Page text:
Friday, January 09, 2009

Is the cafe's decor 'distressed,' or ought I be as a customer?

So Melbourne has developed a rather cool style of cafe that I guess you would call 'distressed.' You know the kind; heaps of recycled timber furniture, exposed brick, chipped paint, concrete floors, big old communal table; that kind of thing. A lot of places carry it off well. Really well. See: BBB, St Ali, Auction Roooms, for example. Props to MD for making it cool at his bar. The question is where, exactly, does 'distressed' become dilapidated?

I think that I found the answer earlier in the week. I turned up to a cafe that shall remain nameless and ordered a coffee; to give the barista a bit of slack, I even ordered a milk-based drink. I went to help myself to a glass of water and noticed that the cheapass duralex glasses were utterly filthy, with so many scratches that they started to move beyond being beaten up and towards almost looking like they had been scratched in a regular pattern. As I tilted the glass to take a drink, the light caught it and I noticed a definite brown tint and some dried milk stains on it. These glasses had clearly been in the game for several years and had clearly never been looked after. I looked around the cafe and it continued the theme. The floor was filthy, the glass cabinets scratched and the wall speckled with milk spittle. Finally, my coffee arrived, with an extra helping of attitude. I took two sips. It was ashy and acrid. I got up to pay for the coffee and leave. $3.50. Tightarses always try to gouge that extra thirty or forty cents out of you, but refusing to spend fifty or sixty cents on new duralex glasses every now and then really is going above and beyond.

You know, I'll go to pretty much any cafe if the coffee is decent, but in this case, I don't see the maths working out:

Undrinkable coffee + unpleasant staff + unhygenic glassware + dirty surrounds = premium price?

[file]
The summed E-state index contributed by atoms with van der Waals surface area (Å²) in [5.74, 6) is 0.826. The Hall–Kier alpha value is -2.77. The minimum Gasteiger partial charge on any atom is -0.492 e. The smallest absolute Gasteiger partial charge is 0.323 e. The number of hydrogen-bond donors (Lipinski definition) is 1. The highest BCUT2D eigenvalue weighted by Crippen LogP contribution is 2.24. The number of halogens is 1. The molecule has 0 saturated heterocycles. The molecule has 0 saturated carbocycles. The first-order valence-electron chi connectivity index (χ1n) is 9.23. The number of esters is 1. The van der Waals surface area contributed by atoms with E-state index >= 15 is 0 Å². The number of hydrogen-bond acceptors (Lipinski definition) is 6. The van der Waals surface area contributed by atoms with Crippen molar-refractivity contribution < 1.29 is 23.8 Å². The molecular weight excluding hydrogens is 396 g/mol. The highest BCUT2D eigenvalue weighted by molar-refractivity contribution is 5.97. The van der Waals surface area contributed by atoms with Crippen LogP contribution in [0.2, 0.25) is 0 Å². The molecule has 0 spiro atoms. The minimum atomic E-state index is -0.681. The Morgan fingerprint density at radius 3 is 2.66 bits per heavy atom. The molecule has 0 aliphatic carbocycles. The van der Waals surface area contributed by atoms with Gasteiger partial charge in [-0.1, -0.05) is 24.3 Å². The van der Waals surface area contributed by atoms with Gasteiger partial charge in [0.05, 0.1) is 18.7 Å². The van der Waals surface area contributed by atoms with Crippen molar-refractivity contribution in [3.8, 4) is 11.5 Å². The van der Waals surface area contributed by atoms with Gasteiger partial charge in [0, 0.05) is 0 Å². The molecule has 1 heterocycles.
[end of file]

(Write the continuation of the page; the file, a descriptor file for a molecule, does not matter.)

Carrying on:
An extreme example, to be sure, but at least I have established my own answer to the difference between distressed and dilapidated. Clearly, though, the market thought otherwise - the place was packed.



At 10:08 AM, Blogger yeeza said...

Did you order your 3/4 milk flat white? If so you even got ripped off with how much milk you got haha

At 1:50 PM, Anonymous Anonymous said...

good post, I remember polishing glasses in my first job while we were really busy and thinking who would care about a water mark on the glass. Now I can see that everything matters, different things to different people but still, every little thing makes a difference.

At 2:07 PM, Blogger Luca said...


Worse - ordered a piccolo!


I can certainly forgive a water mark on a glass, particularly if a place is busy. After all, I have spent more time than I care to bleaching and polishing glasses myself. What I found repulsive was that this was no mere omission; it was a pattern of neglect that suggests that either the staff don't care, or the owner is slack. Whatever the case, it's pretty difficult to convince yourself that you are valued as a customer if the owner won't spend some of the cash from your drink on cleaning the place or replacing glassware. It is pretty unsurprising that the place served crappy coffee. It's also a pet peeve of mine that places like this can trade of the cool factor generated by people who put in a lot more work and produce a better customer experience.



At 4:52 PM, Blogger Theodore said...

Some places are because only due to location.

At 4:53 PM, Blogger Theodore said...

Theodore said...
Some places are busy only due to location.


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